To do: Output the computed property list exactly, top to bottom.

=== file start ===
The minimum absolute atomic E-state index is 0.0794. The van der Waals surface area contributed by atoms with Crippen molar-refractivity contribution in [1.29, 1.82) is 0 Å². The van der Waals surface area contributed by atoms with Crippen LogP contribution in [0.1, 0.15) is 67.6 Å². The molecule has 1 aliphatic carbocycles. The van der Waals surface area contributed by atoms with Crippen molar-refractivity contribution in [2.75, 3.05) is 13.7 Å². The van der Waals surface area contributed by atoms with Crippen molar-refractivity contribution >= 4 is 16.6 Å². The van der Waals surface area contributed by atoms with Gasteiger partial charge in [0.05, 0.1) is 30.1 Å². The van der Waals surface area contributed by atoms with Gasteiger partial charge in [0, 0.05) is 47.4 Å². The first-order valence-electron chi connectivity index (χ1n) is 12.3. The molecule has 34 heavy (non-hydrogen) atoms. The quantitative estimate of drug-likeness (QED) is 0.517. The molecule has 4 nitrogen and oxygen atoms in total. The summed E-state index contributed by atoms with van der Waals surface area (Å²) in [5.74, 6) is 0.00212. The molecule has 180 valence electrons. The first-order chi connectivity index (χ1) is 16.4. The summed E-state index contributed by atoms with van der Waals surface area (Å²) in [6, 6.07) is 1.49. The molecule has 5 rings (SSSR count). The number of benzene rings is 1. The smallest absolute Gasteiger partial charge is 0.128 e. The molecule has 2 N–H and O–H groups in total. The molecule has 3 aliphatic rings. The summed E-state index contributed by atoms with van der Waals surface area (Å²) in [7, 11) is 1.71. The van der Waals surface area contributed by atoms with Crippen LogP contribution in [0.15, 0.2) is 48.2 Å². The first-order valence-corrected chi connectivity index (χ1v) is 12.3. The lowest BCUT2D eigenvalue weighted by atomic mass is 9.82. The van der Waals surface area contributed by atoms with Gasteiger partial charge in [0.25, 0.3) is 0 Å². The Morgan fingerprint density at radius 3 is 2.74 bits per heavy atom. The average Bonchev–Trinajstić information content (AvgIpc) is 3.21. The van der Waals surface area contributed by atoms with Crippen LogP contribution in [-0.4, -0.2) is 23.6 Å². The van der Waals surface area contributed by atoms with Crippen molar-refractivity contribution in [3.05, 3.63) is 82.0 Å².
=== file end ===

The minimum absolute atomic E-state index is 0.0794. The van der Waals surface area contributed by atoms with Crippen molar-refractivity contribution in [1.29, 1.82) is 0 Å². The van der Waals surface area contributed by atoms with Crippen LogP contribution in [0.1, 0.15) is 67.6 Å². The molecule has 1 aliphatic carbocycles. The van der Waals surface area contributed by atoms with Crippen molar-refractivity contribution in [2.75, 3.05) is 13.7 Å². The van der Waals surface area contributed by atoms with Crippen molar-refractivity contribution >= 4 is 16.6 Å². The van der Waals surface area contributed by atoms with Gasteiger partial charge in [0.05, 0.1) is 30.1 Å². The van der Waals surface area contributed by atoms with Gasteiger partial charge in [0, 0.05) is 47.4 Å². The first-order valence-electron chi connectivity index (χ1n) is 12.3. The molecule has 34 heavy (non-hydrogen) atoms. The quantitative estimate of drug-likeness (QED) is 0.517. The molecule has 4 nitrogen and oxygen atoms in total. The summed E-state index contributed by atoms with van der Waals surface area (Å²) in [5.74, 6) is 0.00212. The molecule has 180 valence electrons. The first-order chi connectivity index (χ1) is 16.4. The summed E-state index contributed by atoms with van der Waals surface area (Å²) in [6, 6.07) is 1.49. The molecule has 5 rings (SSSR count). The number of benzene rings is 1. The smallest absolute Gasteiger partial charge is 0.128 e. The molecule has 2 N–H and O–H groups in total. The molecule has 3 aliphatic rings. The summed E-state index contributed by atoms with van der Waals surface area (Å²) in [7, 11) is 1.71. The van der Waals surface area contributed by atoms with Crippen LogP contribution in [0.15, 0.2) is 48.2 Å². The first-order valence-corrected chi connectivity index (χ1v) is 12.3. The lowest BCUT2D eigenvalue weighted by atomic mass is 9.82. The van der Waals surface area contributed by atoms with Gasteiger partial charge in [0.25, 0.3) is 0 Å². The Morgan fingerprint density at radius 3 is 2.74 bits per heavy atom. The average Bonchev–Trinajstić information content (AvgIpc) is 3.21. The van der Waals surface area contributed by atoms with Crippen LogP contribution in [-0.4, -0.2) is 23.6 Å². The van der Waals surface area contributed by atoms with Crippen molar-refractivity contribution in [3.05, 3.63) is 82.0 Å².